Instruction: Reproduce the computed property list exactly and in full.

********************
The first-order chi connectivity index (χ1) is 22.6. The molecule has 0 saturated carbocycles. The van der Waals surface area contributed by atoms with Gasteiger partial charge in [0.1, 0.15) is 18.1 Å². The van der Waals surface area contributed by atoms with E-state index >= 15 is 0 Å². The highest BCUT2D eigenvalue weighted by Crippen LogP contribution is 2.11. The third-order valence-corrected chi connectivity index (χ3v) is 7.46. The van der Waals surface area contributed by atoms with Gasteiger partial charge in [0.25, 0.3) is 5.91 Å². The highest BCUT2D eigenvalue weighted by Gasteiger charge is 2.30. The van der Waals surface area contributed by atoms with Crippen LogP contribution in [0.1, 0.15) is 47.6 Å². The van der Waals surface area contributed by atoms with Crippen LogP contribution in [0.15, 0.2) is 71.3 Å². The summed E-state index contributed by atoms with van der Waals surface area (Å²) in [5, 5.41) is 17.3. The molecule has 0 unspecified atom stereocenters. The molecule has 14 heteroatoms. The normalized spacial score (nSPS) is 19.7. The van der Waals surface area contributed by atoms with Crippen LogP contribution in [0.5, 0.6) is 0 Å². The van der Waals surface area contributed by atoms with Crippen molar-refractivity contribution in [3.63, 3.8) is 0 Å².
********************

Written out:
The first-order chi connectivity index (χ1) is 22.6. The molecule has 0 saturated carbocycles. The van der Waals surface area contributed by atoms with Gasteiger partial charge in [0.1, 0.15) is 18.1 Å². The van der Waals surface area contributed by atoms with E-state index >= 15 is 0 Å². The highest BCUT2D eigenvalue weighted by Crippen LogP contribution is 2.11. The third-order valence-corrected chi connectivity index (χ3v) is 7.46. The van der Waals surface area contributed by atoms with Gasteiger partial charge in [0.25, 0.3) is 5.91 Å². The highest BCUT2D eigenvalue weighted by Gasteiger charge is 2.30. The van der Waals surface area contributed by atoms with Crippen LogP contribution in [0.1, 0.15) is 47.6 Å². The van der Waals surface area contributed by atoms with Crippen LogP contribution in [0.15, 0.2) is 71.3 Å². The summed E-state index contributed by atoms with van der Waals surface area (Å²) in [5, 5.41) is 17.3. The molecule has 0 unspecified atom stereocenters. The molecule has 14 heteroatoms. The normalized spacial score (nSPS) is 19.7. The van der Waals surface area contributed by atoms with Crippen LogP contribution in [0.5, 0.6) is 0 Å². The van der Waals surface area contributed by atoms with Crippen molar-refractivity contribution in [3.63, 3.8) is 0 Å².